Coaching China students for US Admissions

Source: NYTimes, May 2011

For answers, she turned to ThinkTank Learning, a college admission consulting company from California that had recently opened an office in Shenzhen, next door to Hong Kong.

“I wanted American professionals to look at my application and shed some new light on how I could make it better,” she said.

The price was steep: 100,000 renminbi, or $15,000. But it came with a 100 percent money-back guarantee — if Ms. Lu was rejected from the nine selective U.S. universities to which she applied, her family would get a full refund.

In the United States, students have long turned to independent college counselors, but in recent years, larger outfits have entered the market, offering full-service designer courses, extracurricular activities and focused application assistance. These services have spread to the fast-growing and lucrative market in China.

With China sending more students to American colleges than any other country, the competition for spots at the top schools has soared. During the 2009-10 academic year, 39,947 Chinese undergraduates were studying in the United States, a 52 percent increase from the year before and about five times as many as five years earlier, according to the Institute of International Education, a U.S. organization.

But students from China can find themselves ill-prepared for the admissions process at American colleges. The education system in mainland China focuses on assiduous preparation for the national university entrance exam, the gaokao, often at the expense of extracurricular activities.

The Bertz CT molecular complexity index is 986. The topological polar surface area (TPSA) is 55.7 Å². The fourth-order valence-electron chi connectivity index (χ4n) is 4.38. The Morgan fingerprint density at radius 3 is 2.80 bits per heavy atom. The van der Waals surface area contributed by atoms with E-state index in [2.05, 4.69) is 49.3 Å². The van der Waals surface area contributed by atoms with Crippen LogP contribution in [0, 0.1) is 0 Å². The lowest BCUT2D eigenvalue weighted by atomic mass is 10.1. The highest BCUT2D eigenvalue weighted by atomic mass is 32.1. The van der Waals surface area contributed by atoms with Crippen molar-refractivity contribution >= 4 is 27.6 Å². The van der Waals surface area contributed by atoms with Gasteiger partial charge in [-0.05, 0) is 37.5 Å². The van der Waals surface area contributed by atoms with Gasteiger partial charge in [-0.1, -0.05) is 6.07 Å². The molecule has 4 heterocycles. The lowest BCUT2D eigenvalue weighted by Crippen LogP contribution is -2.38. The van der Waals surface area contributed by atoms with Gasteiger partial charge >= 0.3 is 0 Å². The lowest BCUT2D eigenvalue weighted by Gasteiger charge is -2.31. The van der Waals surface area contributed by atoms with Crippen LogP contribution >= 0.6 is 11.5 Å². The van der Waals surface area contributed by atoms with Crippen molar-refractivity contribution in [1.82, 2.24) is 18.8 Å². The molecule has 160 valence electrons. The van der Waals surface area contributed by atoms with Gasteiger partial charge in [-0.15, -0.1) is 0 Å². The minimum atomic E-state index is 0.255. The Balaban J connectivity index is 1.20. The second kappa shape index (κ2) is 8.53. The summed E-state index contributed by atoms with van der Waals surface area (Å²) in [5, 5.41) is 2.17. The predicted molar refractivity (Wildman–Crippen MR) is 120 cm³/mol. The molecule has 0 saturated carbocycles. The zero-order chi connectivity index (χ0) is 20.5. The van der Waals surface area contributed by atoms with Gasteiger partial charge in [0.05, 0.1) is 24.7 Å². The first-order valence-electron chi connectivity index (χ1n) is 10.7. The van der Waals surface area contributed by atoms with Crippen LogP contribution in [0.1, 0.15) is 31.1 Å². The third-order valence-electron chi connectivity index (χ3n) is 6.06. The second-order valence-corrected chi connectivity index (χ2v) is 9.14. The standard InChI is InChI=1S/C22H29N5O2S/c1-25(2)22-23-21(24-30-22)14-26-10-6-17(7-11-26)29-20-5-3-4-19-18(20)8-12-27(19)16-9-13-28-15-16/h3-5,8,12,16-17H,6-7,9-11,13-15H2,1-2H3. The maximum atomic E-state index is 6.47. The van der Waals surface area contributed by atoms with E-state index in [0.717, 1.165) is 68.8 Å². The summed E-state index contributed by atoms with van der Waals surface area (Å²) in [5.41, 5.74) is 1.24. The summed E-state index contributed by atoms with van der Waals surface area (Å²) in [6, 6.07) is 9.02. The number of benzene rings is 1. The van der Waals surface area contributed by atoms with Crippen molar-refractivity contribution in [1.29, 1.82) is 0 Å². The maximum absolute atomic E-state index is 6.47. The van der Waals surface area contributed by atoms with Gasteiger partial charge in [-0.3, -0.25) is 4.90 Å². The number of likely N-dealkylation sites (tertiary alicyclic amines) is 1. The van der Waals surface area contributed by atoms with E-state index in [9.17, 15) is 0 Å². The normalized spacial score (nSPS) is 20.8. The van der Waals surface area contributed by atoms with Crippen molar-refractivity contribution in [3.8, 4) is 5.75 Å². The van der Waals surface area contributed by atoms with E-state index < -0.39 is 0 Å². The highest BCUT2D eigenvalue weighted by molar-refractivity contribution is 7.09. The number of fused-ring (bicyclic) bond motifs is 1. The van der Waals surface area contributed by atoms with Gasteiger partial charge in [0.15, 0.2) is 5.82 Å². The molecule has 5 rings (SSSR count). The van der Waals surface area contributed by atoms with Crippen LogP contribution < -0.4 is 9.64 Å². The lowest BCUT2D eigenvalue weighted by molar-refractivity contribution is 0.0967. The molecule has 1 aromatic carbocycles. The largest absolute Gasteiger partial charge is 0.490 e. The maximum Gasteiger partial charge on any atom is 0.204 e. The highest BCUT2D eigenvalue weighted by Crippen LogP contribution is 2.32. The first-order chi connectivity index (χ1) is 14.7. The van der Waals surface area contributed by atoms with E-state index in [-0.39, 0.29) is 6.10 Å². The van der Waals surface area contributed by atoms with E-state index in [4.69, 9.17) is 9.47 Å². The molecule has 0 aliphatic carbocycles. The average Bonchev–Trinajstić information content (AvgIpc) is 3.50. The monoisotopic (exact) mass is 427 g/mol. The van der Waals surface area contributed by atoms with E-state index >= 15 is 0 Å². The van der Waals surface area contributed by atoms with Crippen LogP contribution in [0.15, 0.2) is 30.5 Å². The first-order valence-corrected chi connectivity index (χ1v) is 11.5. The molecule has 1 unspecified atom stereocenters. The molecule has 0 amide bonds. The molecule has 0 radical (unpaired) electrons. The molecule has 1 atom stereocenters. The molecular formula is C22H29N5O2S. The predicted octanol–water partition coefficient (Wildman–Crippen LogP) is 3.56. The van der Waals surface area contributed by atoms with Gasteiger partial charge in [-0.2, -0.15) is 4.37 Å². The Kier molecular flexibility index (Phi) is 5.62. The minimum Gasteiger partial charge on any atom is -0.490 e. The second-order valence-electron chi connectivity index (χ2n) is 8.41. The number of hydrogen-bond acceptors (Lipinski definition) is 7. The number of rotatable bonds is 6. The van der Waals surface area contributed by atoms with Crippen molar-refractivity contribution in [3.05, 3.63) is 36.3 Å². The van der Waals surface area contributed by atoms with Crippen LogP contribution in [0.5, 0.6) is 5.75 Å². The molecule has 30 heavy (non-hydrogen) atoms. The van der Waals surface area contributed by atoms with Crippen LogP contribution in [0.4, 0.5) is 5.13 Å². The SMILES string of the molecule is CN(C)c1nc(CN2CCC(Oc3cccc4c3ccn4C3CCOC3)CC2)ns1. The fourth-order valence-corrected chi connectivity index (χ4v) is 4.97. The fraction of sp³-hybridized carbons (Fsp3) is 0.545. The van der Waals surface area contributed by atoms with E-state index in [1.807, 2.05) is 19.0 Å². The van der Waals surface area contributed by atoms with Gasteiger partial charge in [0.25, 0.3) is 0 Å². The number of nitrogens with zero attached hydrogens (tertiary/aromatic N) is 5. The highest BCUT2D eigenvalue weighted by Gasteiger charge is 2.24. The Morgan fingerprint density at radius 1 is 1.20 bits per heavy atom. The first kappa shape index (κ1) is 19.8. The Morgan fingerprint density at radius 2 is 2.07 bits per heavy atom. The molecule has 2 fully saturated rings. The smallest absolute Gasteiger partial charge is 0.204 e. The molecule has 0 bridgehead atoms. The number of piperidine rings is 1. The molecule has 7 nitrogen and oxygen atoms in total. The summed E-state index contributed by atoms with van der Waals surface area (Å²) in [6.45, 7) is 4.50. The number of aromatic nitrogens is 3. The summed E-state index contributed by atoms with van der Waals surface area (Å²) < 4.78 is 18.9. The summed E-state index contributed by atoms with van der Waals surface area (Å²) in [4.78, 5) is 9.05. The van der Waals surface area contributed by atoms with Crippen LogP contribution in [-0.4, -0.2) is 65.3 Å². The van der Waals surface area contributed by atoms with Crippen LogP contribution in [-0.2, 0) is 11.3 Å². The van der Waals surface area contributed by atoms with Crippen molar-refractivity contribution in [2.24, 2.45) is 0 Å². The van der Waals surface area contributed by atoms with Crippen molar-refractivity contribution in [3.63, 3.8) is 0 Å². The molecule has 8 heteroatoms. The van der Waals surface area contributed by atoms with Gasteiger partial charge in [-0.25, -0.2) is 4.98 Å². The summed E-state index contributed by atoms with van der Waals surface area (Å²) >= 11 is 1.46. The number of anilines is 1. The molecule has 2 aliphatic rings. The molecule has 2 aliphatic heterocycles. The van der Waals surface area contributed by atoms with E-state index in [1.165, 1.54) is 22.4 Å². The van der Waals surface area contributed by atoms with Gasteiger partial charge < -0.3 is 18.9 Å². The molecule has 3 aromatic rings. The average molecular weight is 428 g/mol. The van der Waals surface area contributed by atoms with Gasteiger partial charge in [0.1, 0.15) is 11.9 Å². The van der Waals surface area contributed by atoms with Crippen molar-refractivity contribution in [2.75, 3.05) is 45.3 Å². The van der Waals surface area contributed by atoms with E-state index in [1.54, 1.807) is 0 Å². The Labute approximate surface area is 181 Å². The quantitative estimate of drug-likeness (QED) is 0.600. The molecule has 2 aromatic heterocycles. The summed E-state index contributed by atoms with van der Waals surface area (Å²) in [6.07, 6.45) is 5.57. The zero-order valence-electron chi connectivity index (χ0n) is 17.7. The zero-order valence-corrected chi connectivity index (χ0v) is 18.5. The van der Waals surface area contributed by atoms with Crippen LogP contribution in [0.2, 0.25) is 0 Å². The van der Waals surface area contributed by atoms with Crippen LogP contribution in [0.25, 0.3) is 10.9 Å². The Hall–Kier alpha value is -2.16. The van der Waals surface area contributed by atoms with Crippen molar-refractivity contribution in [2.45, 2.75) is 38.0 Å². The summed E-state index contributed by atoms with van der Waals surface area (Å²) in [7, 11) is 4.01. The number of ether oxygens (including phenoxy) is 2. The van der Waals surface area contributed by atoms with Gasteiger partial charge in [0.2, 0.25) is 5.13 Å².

The founder of the company is Steven Ma, 32, a former Wall Street analyst who started the company as a business for preparing students for college entrance tests in 2002 before expanding into application consulting in 2006, starting with seven students. In 2010, that number had risen to 300, including 75 from China. The company said it made about $7 million last year, with 50 percent from admission consulting.

ThinkTank said it was able to distill the college admissions process into an exact science, which Mr. Ma compared with genetic engineering. “We make unnatural stuff happen,” he said.

Students, whose parents often pay tens or even hundreds of thousands of dollars, are molded by ThinkTank into well-rounded, socially conscious overachievers through a regimen often beginning as early as the year before entering high school. The company designs extracurricular activities for the students; guides them in essay writing; tutors them for the SAT, the U.S. college admission exam; and helps them with meet-and-greet sessions with alumni.

ThinkTank sent her to a public speaking camp, helped her improve her college essay and gave her the e-mail addresses of all the members of the Stanford University history department. At the company’s prompting, she found two internships with department professors. She also enrolled in ThinkTank’s college prep courses, which helped improve her SAT score 410 points to 2160 out of 2400. Next autumn, she will start at Harvard University.

ThinkTank’s success with students in California’s Asian-American community, which accounts for 90 percent of the company’s American clients, has drawn interest from wealthy parents in China. Mr. Ma opened an office in Shenzhen in 2009 and another in Beijing last year.

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